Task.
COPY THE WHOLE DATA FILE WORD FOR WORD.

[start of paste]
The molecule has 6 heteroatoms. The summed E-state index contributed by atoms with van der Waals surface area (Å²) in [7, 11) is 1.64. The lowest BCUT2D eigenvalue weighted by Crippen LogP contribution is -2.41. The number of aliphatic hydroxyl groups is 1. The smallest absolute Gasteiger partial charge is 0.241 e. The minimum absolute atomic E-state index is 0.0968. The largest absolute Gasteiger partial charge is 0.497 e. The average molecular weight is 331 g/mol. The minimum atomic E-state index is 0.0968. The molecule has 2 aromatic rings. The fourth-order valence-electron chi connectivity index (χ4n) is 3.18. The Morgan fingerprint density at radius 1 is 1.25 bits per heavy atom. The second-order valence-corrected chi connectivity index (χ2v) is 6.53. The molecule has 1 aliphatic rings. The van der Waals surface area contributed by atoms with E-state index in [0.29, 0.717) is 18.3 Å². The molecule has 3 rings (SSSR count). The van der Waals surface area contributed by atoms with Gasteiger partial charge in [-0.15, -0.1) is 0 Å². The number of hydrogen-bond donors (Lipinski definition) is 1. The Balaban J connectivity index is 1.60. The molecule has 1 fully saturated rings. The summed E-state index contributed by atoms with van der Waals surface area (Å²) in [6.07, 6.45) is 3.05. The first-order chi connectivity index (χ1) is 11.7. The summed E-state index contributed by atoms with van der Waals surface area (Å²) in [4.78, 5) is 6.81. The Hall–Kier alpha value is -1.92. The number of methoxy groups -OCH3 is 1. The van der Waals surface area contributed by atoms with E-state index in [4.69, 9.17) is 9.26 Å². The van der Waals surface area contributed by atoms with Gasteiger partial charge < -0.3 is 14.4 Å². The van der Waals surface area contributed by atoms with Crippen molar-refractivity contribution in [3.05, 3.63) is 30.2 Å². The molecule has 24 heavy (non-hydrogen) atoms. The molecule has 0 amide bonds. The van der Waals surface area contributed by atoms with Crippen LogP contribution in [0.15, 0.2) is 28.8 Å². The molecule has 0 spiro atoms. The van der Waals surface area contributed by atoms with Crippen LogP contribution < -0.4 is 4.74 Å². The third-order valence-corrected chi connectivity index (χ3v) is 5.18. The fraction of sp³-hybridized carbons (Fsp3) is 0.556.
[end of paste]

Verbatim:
The molecule has 6 heteroatoms. The summed E-state index contributed by atoms with van der Waals surface area (Å²) in [7, 11) is 1.64. The lowest BCUT2D eigenvalue weighted by Crippen LogP contribution is -2.41. The number of aliphatic hydroxyl groups is 1. The smallest absolute Gasteiger partial charge is 0.241 e. The minimum absolute atomic E-state index is 0.0968. The largest absolute Gasteiger partial charge is 0.497 e. The average molecular weight is 331 g/mol. The minimum atomic E-state index is 0.0968. The molecule has 2 aromatic rings. The fourth-order valence-electron chi connectivity index (χ4n) is 3.18. The Morgan fingerprint density at radius 1 is 1.25 bits per heavy atom. The second-order valence-corrected chi connectivity index (χ2v) is 6.53. The molecule has 1 aliphatic rings. The van der Waals surface area contributed by atoms with E-state index in [0.29, 0.717) is 18.3 Å². The molecule has 3 rings (SSSR count). The van der Waals surface area contributed by atoms with Gasteiger partial charge in [-0.15, -0.1) is 0 Å². The number of hydrogen-bond donors (Lipinski definition) is 1. The Balaban J connectivity index is 1.60. The molecule has 1 fully saturated rings. The summed E-state index contributed by atoms with van der Waals surface area (Å²) in [6.07, 6.45) is 3.05. The first-order chi connectivity index (χ1) is 11.7. The summed E-state index contributed by atoms with van der Waals surface area (Å²) in [4.78, 5) is 6.81. The Hall–Kier alpha value is -1.92. The number of methoxy groups -OCH3 is 1. The van der Waals surface area contributed by atoms with E-state index in [4.69, 9.17) is 9.26 Å². The van der Waals surface area contributed by atoms with Gasteiger partial charge < -0.3 is 14.4 Å². The van der Waals surface area contributed by atoms with Crippen molar-refractivity contribution in [3.05, 3.63) is 30.2 Å². The molecule has 24 heavy (non-hydrogen) atoms. The molecule has 0 amide bonds. The van der Waals surface area contributed by atoms with Crippen LogP contribution in [0.15, 0.2) is 28.8 Å². The molecule has 0 spiro atoms. The van der Waals surface area contributed by atoms with Crippen LogP contribution < -0.4 is 4.74 Å². The third-order valence-corrected chi connectivity index (χ3v) is 5.18. The fraction of sp³-hybridized carbons (Fsp3) is 0.556.